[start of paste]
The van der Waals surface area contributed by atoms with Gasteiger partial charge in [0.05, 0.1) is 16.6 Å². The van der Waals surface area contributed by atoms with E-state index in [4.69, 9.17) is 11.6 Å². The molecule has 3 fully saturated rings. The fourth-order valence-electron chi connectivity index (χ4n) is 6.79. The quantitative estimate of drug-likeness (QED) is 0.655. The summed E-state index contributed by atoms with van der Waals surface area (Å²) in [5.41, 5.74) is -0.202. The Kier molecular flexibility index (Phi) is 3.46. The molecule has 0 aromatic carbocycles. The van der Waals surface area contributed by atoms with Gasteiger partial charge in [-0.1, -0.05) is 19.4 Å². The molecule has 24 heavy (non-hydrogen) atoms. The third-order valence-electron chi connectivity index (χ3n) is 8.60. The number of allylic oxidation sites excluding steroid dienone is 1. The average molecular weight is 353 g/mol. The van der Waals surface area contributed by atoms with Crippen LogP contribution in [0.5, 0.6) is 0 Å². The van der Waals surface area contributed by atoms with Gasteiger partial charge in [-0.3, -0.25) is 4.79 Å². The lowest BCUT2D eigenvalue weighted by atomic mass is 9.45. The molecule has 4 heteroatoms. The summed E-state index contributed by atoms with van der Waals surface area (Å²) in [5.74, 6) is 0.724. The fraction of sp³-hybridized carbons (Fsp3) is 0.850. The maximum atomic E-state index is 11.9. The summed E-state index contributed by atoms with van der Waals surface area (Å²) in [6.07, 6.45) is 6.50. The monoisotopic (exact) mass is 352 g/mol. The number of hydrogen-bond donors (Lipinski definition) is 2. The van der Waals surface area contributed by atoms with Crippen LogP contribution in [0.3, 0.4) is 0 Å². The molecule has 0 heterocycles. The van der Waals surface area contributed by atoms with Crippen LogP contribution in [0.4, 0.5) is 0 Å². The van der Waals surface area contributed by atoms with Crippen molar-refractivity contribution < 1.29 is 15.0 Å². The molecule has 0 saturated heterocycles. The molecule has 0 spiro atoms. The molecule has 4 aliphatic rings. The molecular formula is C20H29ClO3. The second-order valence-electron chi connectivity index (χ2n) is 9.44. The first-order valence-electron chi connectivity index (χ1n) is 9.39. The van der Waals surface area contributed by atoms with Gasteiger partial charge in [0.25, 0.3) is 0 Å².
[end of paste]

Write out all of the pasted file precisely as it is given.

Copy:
The van der Waals surface area contributed by atoms with Gasteiger partial charge in [0.05, 0.1) is 16.6 Å². The van der Waals surface area contributed by atoms with E-state index in [4.69, 9.17) is 11.6 Å². The molecule has 3 fully saturated rings. The fourth-order valence-electron chi connectivity index (χ4n) is 6.79. The quantitative estimate of drug-likeness (QED) is 0.655. The summed E-state index contributed by atoms with van der Waals surface area (Å²) in [5.41, 5.74) is -0.202. The Kier molecular flexibility index (Phi) is 3.46. The molecule has 0 aromatic carbocycles. The van der Waals surface area contributed by atoms with Gasteiger partial charge in [-0.1, -0.05) is 19.4 Å². The molecule has 24 heavy (non-hydrogen) atoms. The third-order valence-electron chi connectivity index (χ3n) is 8.60. The number of allylic oxidation sites excluding steroid dienone is 1. The average molecular weight is 353 g/mol. The van der Waals surface area contributed by atoms with Crippen LogP contribution in [0.5, 0.6) is 0 Å². The van der Waals surface area contributed by atoms with Gasteiger partial charge in [-0.3, -0.25) is 4.79 Å². The lowest BCUT2D eigenvalue weighted by atomic mass is 9.45. The molecule has 4 heteroatoms. The summed E-state index contributed by atoms with van der Waals surface area (Å²) in [5.74, 6) is 0.724. The fraction of sp³-hybridized carbons (Fsp3) is 0.850. The maximum atomic E-state index is 11.9. The summed E-state index contributed by atoms with van der Waals surface area (Å²) in [6.07, 6.45) is 6.50. The monoisotopic (exact) mass is 352 g/mol. The number of hydrogen-bond donors (Lipinski definition) is 2. The van der Waals surface area contributed by atoms with Crippen LogP contribution in [0.3, 0.4) is 0 Å². The molecule has 0 heterocycles. The van der Waals surface area contributed by atoms with Crippen LogP contribution in [0.4, 0.5) is 0 Å². The van der Waals surface area contributed by atoms with Crippen molar-refractivity contribution < 1.29 is 15.0 Å². The molecule has 0 saturated heterocycles. The molecule has 0 spiro atoms. The molecule has 4 aliphatic rings. The molecular formula is C20H29ClO3. The second-order valence-electron chi connectivity index (χ2n) is 9.44. The first-order valence-electron chi connectivity index (χ1n) is 9.39. The van der Waals surface area contributed by atoms with Gasteiger partial charge in [0.25, 0.3) is 0 Å².